Curriculum Links: KS1
Making choices and making lists.
To enable pupils to realise they have the power to make certain choices.
Children have researched items which are available as Fairtrade using a computer or using Traidcraft literature. Children have drawn a picture of one item they will now buy as Fairtrade.
IT suite or Traidcraft leaflets and literature for research. This can be ordered for free by emailing firstname.lastname@example.org
Write the word “choices” in large letters in the middle of the board. What do the children understand by the word? Explain that we all have the freedom to make some choices in our everyday lives and this applies to children too. The choices we make, however small, can often have a big effect on the world, sometimes good and sometimes bad. This means that it is important to think carefully about the choices we make and the potential they have.
Brainstorm some choices pupils may make in their everyday lives e.g. go out and play or watch television, what to wear, eat chocolate or eat fruit. Who might these choices be important to? (e.g. choosing to play out/eat fruit may be better for health, choosing to turn TV off rather than leave on standby may be better for environment etc).
Direct the discussion towards food. All pupils will have some choice over what they eat, whether it’s what they spend their pocket money on at the shop or helping their parents choose food at the supermarket. Who might their food choices have an effect on?
Do any of the pupils choose to buy food or drink with the Fairtrade Mark on (show image)? If so, ask the pupils to explain what they think this means. When we see the Fairtrade Mark on a food or drink item, it means that the people who have been involved in making it have been treated fairly. Unfortunately the people who grow and make the foods we love to eat are not always treated fairly by the companies who buy from them and Fairtrade ensures that they are. Ask the children if they now feel it is important to choose Fairtrade food and drinks. If some of the children say their parents choose their food and drink, suggest that they could ask their mums and dads to look for the Fairtrade Mark too.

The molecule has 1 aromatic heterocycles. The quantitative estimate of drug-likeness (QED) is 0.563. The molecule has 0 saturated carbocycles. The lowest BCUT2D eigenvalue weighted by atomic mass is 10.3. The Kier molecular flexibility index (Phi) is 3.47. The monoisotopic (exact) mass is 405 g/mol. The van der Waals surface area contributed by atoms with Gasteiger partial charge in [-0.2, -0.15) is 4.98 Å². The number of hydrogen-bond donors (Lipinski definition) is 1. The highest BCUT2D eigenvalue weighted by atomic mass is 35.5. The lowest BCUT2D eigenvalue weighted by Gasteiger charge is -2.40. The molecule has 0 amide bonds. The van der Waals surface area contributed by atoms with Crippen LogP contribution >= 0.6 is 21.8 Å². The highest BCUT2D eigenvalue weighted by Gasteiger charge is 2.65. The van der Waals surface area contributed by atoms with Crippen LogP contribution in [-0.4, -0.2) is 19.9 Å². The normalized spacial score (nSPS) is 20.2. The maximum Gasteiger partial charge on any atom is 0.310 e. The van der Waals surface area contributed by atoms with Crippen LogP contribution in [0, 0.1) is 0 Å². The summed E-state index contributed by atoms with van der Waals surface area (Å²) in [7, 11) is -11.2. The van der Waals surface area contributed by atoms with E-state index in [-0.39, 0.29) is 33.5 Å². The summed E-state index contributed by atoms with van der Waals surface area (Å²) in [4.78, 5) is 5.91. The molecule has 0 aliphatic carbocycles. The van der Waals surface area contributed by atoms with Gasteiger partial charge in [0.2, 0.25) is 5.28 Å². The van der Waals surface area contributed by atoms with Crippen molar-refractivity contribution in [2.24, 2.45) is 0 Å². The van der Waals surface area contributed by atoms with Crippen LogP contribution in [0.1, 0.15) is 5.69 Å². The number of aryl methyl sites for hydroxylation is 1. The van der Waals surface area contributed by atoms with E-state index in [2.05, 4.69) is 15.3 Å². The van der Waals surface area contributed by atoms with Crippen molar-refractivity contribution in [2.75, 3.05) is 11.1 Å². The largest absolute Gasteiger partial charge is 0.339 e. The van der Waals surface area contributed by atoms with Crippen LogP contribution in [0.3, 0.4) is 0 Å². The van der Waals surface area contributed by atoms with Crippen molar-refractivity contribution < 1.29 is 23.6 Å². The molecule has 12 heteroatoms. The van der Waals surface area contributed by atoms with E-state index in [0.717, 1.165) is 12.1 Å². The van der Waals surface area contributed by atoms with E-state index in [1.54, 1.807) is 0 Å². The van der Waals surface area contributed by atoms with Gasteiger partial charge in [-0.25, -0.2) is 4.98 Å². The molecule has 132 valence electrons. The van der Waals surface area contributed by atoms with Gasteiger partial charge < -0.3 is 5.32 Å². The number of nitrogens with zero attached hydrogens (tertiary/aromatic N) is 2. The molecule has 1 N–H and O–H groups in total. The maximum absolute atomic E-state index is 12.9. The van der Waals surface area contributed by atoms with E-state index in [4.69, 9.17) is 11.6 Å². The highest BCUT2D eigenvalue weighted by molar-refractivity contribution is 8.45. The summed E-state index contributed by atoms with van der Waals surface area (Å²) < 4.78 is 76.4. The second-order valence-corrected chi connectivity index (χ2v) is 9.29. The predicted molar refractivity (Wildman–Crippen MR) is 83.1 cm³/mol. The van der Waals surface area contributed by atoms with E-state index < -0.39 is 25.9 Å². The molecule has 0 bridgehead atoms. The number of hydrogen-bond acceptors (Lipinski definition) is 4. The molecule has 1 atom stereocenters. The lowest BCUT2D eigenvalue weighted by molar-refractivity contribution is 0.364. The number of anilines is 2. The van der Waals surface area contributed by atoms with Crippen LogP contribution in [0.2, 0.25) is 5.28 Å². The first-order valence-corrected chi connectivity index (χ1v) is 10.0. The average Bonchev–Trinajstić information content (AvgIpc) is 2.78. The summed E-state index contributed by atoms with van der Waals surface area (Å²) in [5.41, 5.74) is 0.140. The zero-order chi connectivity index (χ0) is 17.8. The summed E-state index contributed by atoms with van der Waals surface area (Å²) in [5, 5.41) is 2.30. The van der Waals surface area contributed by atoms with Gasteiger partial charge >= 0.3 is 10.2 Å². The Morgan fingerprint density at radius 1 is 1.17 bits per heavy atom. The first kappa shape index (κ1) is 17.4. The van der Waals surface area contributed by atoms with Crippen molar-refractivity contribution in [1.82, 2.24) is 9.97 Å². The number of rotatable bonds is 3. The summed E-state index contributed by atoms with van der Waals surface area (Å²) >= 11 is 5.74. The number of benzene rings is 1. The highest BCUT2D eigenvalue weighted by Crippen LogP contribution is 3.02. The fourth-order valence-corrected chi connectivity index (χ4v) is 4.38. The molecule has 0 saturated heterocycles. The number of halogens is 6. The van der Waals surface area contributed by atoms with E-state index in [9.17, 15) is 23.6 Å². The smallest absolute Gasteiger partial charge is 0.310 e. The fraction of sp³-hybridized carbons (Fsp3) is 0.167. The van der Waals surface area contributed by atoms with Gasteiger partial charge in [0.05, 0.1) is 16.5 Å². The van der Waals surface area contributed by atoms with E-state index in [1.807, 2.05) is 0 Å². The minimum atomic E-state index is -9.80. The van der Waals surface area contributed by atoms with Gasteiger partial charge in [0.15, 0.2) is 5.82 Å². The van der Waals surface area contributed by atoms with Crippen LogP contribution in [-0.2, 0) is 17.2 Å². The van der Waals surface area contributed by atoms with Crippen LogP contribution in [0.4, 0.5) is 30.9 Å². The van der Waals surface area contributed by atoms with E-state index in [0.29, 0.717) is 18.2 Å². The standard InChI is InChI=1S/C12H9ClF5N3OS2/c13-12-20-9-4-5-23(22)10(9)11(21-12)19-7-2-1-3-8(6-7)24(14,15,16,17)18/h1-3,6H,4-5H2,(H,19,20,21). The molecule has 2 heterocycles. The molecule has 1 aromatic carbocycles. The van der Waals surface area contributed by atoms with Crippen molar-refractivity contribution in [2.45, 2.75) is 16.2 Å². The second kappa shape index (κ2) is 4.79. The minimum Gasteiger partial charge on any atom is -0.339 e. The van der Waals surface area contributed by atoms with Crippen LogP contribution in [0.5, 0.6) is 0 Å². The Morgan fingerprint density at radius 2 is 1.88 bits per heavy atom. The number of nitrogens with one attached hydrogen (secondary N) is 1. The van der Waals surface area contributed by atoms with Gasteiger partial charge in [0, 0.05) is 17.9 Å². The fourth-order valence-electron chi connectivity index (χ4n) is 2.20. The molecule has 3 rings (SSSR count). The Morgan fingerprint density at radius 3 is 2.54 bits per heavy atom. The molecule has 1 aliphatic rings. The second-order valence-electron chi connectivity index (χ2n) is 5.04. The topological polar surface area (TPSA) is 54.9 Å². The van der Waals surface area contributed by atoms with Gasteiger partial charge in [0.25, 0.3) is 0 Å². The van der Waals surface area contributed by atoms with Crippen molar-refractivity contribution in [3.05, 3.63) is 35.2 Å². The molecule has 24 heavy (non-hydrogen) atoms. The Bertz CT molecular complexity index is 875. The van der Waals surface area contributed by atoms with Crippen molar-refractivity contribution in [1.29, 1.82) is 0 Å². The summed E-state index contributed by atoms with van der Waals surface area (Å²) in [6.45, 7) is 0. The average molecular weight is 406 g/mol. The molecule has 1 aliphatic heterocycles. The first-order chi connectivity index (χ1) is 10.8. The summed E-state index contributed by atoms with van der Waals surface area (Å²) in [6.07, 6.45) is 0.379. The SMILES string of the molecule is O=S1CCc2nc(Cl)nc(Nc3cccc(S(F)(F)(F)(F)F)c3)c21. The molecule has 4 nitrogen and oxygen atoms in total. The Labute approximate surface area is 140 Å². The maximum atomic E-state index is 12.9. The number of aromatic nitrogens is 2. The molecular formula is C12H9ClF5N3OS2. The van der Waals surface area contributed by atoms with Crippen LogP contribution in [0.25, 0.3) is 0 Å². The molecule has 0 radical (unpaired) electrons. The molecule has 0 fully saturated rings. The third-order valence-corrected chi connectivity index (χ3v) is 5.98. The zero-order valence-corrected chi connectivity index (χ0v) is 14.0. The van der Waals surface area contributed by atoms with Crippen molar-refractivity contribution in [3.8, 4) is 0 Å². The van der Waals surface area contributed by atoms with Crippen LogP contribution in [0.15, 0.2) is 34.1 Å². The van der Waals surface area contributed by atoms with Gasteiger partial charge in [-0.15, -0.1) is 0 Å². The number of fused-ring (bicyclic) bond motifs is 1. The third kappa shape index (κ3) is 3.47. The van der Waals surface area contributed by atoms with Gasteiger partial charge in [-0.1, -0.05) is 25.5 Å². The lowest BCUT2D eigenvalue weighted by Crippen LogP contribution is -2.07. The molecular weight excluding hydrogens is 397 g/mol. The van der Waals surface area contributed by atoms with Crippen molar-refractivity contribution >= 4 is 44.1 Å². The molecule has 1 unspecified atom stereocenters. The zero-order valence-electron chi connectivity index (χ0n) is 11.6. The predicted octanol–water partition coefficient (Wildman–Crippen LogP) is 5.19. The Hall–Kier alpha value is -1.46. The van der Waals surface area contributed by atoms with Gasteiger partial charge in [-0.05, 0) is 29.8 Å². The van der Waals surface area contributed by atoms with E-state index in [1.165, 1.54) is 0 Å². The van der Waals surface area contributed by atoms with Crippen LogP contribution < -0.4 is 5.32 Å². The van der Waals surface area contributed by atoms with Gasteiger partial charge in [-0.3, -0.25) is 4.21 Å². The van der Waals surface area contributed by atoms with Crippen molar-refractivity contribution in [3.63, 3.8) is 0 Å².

In pairs, ask the children to make a short list of their favourite food and drinks. Ask the children to move to a computer and either write the following URL on the board or give each pair a little piece of paper with the URL so they can type it in: http://bit.ly/1IoWBzK
Ask the children to type the foods from the list they have just made into the product search to see if they are available as Fairtrade and to put a tick on their list if they are.
If the children struggle to name Fairtrade foods, many common food/drink items are now available as Fairtrade. Meat, dairy and home grown vegetables are the main exceptions. If a composite product contains a certain percentage of Fairtrade ingredients then it can also be marked as Fairtrade, for example Fairtrade strawberries and Fairtrade sugar could make a Fairtrade jam. Please see below for a list of Fairtrade commodities:
Fruit - dried and fresh (incl. fruit juices): raisins, apricots,apples, avacodos, blueberries, bananas, citrus, clementines, coconut, grapefruits, grapes, imes, lemons, lychees, mandarins, melons, oranges, pears, pineapples, plums, satsumas, mangos, dates and sultanas.
Nuts and beans: brazil nuts, cashew nuts, almonds, peanuts, walnuts,
Cocoa beans (chocolate – milk, white, dark) and coffee beans.
Vegetables: Green beans and peas
Other: tea, sugar and all products made of sugar, crisped rice, yoghurt coating, honey, candied ginger.
Ask the children to draw a poster of one food or drink item which they will now choose buy as Fairtrade.